ALABAMA CHANIN-ACCESSORIES-ACCESSORIZE

ACCESSORIES: ACCESSORIZE

Fashion accessories are one of the most effective ways for a wearer to add his or her personal style to an outfit. Over the years, traditional jewelry in gems and precious metals, bags, gloves, hats, stockings, even hair or tattoos have been used as some form of accessory—to define a “look” and express one’s mood or personality.

Jewelry and accessories have come to be associated with specific eras and places, and with individuals throughout history. Wealthy ancient Egyptians developed a taste for showier jewelry, using metals of all kinds and colorful stones and glass. They also created motifs that we still identify with their culture: scarabs, deities, sphinxes, and a variety of animals. Pre-revolution France was often all about bows, pearls, and later—cameos. (Josiah Wedgewood, of Wedgewood pottery, designed some of the first porcelain cameos to be used for jewelry). The Great Plague inspired jewelry referred to as memento mori, intended to remind the wearers and all who saw them of their own mortality. And much later, “love beads” and flower crowns became synonymous with the anti-war and hippie movements of the 1960s and 70s, and safety pins and spikes were adopted by early punk rockers.

Iconic accessories are forever linked with entertainment and Hollywood Stars. Marilyn Monroe famously sang “Diamonds Are a Girl’s Best Friend” while sporting the 24-carat “Moon of Baroda” diamond; Mad Men’s Joan Holloway was rarely seen without her gold pen necklace; Elizabeth Taylor’s massive jewelry collection was so impressive that she wrote a book about them; and Breakfast At Tiffany’s Holly Golightly (famously played by Audrey Hepburn) wore strands of Tiffany pearls in one of the most iconic movie images of all time.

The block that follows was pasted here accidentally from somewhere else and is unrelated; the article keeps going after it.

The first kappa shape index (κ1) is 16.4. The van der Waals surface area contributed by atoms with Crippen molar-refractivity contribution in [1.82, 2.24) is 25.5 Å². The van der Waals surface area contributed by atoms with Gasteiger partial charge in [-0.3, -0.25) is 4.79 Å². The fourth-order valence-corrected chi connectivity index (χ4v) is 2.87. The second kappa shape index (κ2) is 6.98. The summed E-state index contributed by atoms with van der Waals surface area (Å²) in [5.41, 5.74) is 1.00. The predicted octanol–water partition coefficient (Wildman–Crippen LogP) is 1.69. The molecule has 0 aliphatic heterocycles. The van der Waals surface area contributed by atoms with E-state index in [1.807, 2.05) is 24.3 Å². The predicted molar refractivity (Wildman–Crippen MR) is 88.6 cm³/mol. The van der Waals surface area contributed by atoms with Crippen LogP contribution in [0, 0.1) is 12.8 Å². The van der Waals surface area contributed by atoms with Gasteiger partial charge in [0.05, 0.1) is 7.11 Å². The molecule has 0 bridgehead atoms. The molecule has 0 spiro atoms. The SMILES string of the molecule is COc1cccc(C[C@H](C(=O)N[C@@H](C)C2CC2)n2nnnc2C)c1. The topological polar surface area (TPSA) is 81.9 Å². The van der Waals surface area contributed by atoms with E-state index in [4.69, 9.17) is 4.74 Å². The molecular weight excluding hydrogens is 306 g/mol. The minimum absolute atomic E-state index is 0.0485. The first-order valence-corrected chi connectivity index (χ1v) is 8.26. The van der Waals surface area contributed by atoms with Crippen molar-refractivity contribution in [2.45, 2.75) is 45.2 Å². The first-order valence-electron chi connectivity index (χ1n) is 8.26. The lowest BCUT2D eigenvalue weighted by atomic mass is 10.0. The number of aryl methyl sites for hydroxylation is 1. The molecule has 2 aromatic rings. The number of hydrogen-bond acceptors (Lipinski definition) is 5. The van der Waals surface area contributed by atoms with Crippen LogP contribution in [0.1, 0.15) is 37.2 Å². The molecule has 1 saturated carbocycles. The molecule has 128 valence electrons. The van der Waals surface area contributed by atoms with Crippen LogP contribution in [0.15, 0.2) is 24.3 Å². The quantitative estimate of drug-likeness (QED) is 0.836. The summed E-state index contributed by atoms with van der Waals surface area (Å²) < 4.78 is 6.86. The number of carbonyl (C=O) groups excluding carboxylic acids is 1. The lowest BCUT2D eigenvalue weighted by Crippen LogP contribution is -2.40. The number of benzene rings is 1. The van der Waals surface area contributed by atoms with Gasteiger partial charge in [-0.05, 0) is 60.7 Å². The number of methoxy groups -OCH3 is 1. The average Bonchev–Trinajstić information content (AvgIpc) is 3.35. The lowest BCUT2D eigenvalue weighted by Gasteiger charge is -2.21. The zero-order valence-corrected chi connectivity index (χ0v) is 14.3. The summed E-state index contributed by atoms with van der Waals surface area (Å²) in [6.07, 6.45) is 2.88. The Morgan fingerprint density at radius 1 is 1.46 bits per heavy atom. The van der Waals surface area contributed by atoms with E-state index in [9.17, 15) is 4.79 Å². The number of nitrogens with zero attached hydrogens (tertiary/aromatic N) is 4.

ALABAMA-CHANIN-ACCESSORIES-ACCESSORIZE

Cameo Rings and Necklace; Pictured above with the Edison Scarf and The Everyday Tunic

Alabama Chanin’s jewelry collection has its own unique sources of inspiration—including natural elements, our own embellishment and embroidery techniques, and inspiration from Anni Albers’ weaving—and now, Marcie McGoldrick’s Victorian-inspired porcelain-cast cameos (more about Marcie next week on the Journal). You can search these and other accessories online in the Collection.

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